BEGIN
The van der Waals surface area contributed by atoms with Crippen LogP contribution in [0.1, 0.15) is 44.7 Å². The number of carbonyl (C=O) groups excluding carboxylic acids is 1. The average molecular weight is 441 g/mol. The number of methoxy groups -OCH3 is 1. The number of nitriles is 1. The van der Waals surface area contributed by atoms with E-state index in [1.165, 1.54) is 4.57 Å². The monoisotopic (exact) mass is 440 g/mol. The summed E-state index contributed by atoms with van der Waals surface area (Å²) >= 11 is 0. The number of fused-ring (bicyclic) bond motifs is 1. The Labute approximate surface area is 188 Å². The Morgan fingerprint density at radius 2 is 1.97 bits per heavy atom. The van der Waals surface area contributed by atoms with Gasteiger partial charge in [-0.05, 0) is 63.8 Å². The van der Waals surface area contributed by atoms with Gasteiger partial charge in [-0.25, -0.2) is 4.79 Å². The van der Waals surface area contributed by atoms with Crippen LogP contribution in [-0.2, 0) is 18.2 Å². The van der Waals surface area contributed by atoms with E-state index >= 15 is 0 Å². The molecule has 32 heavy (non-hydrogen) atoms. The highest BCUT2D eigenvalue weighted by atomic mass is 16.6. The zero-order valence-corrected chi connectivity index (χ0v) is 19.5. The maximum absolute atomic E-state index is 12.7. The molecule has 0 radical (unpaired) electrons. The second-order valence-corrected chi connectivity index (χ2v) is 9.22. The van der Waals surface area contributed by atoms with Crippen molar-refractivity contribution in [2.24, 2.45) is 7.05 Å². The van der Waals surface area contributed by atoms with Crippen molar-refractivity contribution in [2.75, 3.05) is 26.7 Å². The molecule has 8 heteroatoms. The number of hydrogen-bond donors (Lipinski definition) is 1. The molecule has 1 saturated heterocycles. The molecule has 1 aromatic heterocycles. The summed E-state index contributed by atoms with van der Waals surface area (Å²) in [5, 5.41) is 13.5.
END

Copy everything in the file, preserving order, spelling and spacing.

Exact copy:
The van der Waals surface area contributed by atoms with Crippen LogP contribution in [0.1, 0.15) is 44.7 Å². The number of carbonyl (C=O) groups excluding carboxylic acids is 1. The average molecular weight is 441 g/mol. The number of methoxy groups -OCH3 is 1. The number of nitriles is 1. The van der Waals surface area contributed by atoms with E-state index in [1.165, 1.54) is 4.57 Å². The monoisotopic (exact) mass is 440 g/mol. The summed E-state index contributed by atoms with van der Waals surface area (Å²) >= 11 is 0. The number of fused-ring (bicyclic) bond motifs is 1. The Labute approximate surface area is 188 Å². The Morgan fingerprint density at radius 2 is 1.97 bits per heavy atom. The van der Waals surface area contributed by atoms with Gasteiger partial charge in [-0.05, 0) is 63.8 Å². The van der Waals surface area contributed by atoms with Gasteiger partial charge in [-0.25, -0.2) is 4.79 Å². The van der Waals surface area contributed by atoms with Crippen LogP contribution in [-0.2, 0) is 18.2 Å². The van der Waals surface area contributed by atoms with E-state index >= 15 is 0 Å². The molecule has 32 heavy (non-hydrogen) atoms. The highest BCUT2D eigenvalue weighted by atomic mass is 16.6. The zero-order valence-corrected chi connectivity index (χ0v) is 19.5. The maximum absolute atomic E-state index is 12.7. The molecule has 0 radical (unpaired) electrons. The second-order valence-corrected chi connectivity index (χ2v) is 9.22. The van der Waals surface area contributed by atoms with Crippen molar-refractivity contribution in [2.24, 2.45) is 7.05 Å². The van der Waals surface area contributed by atoms with Crippen molar-refractivity contribution in [2.75, 3.05) is 26.7 Å². The molecule has 8 heteroatoms. The number of hydrogen-bond donors (Lipinski definition) is 1. The molecule has 1 saturated heterocycles. The molecule has 1 aromatic heterocycles. The summed E-state index contributed by atoms with van der Waals surface area (Å²) in [5, 5.41) is 13.5.